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post #2251 of 21761
Some Canuckistani friends called me an honorary Canadian because for a long period of my childhood I was watching far more Canadian television than U.S. television, so in a way I was more of a cultural peer with them than with the kids I grew up among.

Maybe you could tell people that if you're not a real Canadian, you're an honorary Canadian. And that it means you have more honor than they do.
post #2252 of 21761
I've always wanted to live in Canada, the US entertainment and political focus makes me a tad queasy.

Sent from my ICS Thunderbolt using Tapatalk 2
post #2253 of 21761
Thanks to Steam's Halloween sale, I've played Walking Dead the game. Man, wish I got it earlier, it's one solid episodic game.
post #2254 of 21761

I'm getting to a point where I typically find already I own every game I'd ever want in any given Steam sale... I'm not sure how to feel about this.

 

Speaking of Steam games, though, Hotline Miami (Cactus' first commercial game) was pretty amazing.  I'd definitely put it in my top 10 for 2012.

post #2255 of 21761
Quote:
Originally Posted by jgray91 View Post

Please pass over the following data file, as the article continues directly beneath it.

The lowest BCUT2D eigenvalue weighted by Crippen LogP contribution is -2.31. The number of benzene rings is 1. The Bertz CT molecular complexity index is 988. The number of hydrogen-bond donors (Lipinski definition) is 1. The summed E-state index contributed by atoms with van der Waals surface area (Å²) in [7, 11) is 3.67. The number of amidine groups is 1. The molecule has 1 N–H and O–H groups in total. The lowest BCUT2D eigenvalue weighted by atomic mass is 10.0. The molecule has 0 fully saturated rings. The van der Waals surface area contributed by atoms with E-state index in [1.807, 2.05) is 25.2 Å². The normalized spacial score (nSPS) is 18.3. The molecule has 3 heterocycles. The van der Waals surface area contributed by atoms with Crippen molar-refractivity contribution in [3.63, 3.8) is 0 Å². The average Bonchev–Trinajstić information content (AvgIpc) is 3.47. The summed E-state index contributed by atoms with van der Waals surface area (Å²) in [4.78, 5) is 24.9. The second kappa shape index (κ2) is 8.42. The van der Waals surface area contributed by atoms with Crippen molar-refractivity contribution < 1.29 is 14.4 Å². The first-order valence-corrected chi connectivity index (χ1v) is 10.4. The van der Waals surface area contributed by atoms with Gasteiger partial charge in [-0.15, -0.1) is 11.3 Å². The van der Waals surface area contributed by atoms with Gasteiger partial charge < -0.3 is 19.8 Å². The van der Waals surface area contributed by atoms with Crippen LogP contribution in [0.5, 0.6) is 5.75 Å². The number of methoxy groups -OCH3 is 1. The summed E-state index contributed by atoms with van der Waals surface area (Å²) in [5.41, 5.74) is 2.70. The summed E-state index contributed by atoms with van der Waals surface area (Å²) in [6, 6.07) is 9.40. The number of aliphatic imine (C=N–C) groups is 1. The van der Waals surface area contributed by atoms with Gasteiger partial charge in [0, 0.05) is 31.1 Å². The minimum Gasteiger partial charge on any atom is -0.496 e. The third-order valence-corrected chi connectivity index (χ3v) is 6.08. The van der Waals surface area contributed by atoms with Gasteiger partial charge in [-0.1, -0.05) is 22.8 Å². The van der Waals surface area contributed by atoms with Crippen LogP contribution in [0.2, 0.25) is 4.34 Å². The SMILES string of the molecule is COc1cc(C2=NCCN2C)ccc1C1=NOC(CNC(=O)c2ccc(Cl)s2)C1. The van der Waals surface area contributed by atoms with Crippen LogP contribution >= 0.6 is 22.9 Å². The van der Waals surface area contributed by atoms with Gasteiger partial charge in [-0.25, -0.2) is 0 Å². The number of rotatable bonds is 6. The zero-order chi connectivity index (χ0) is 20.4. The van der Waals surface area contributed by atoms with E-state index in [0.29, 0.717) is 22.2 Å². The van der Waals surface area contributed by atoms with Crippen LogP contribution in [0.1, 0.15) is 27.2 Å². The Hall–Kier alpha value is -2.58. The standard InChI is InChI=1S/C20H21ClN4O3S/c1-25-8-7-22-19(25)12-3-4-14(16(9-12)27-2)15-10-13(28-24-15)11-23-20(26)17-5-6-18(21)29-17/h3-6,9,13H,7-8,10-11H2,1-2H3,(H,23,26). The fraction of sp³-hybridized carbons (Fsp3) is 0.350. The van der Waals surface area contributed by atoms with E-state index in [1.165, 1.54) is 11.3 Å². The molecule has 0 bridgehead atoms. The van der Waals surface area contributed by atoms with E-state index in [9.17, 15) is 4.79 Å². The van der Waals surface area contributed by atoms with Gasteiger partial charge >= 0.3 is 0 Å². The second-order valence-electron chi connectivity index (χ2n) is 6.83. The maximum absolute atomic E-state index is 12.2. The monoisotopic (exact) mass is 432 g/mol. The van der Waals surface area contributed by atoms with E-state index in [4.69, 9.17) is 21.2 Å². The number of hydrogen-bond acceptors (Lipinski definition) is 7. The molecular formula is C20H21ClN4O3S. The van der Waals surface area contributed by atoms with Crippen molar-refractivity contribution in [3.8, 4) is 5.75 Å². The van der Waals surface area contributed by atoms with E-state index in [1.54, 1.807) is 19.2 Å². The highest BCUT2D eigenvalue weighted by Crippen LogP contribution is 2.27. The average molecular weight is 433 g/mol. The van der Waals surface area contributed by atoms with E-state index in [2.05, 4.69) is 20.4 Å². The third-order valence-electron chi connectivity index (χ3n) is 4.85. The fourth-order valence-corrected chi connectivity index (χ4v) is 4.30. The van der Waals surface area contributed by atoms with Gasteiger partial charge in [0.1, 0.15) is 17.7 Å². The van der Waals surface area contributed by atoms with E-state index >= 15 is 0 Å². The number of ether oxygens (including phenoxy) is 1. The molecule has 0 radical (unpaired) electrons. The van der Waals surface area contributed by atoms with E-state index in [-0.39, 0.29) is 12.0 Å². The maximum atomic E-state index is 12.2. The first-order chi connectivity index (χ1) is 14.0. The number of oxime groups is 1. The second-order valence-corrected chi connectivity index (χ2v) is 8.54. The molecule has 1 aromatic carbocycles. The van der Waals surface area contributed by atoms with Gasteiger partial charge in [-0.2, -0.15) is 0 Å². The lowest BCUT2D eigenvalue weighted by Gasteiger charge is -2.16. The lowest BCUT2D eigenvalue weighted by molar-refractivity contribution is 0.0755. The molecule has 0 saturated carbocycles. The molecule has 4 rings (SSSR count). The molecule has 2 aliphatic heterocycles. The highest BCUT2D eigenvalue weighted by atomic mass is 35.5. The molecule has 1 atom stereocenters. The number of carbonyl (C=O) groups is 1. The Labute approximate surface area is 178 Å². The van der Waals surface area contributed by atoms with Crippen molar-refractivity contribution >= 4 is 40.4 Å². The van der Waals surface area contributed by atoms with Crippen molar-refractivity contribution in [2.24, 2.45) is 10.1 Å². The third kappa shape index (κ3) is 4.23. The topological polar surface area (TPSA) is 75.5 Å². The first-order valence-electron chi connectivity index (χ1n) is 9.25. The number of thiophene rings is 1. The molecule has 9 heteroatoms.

Thanks to Steam's Halloween sale, I've played Walking Dead the game. Man, wish I got it earlier, it's one solid episodic game.

 

All of the episodes are awesome!!!!! (Played them on the PS3... waiting for the final chapter!)

post #2256 of 21761

So, today is a day off. The institution decided to have a day off since tomorrow is All Saint's Day (wikipedia: In the Lutheran churches, such as the Church of Sweden, it assumes a role of general commemoration of the dead. In the Swedish calendar, the observance takes place on the Saturday between 31 October and 6 November.). I guess you all are wondering how things are going with my new job and so on.

 

It's going great. I like it there, and I'm getting to know most of them, and they're pretty nice to me. There has been a lot of meetings, but I don't really mind them, because I can use them to get to know the system there, which is one of the most important parts of my job. However, my job is to create a database server and develop a system for it, and administer it. They have been using close to ten thousand different Access databases and custom made software that produces errors and doesn't really work at all. So, they're eager that I develop new software for them, and put up new SQL Server DBMS they could start using. The old Access databases are supposed to stay as-is and parsed into SAS Datasets, and not migrate to the new server, which is more than nice for me (my job went from FUBAR to quite nice in an instant when I understood that). Well, the people are (very) nice, and I've come to discover that I'm seen as a important person over there, and everyone is very respectful of my knowledge and welcoming.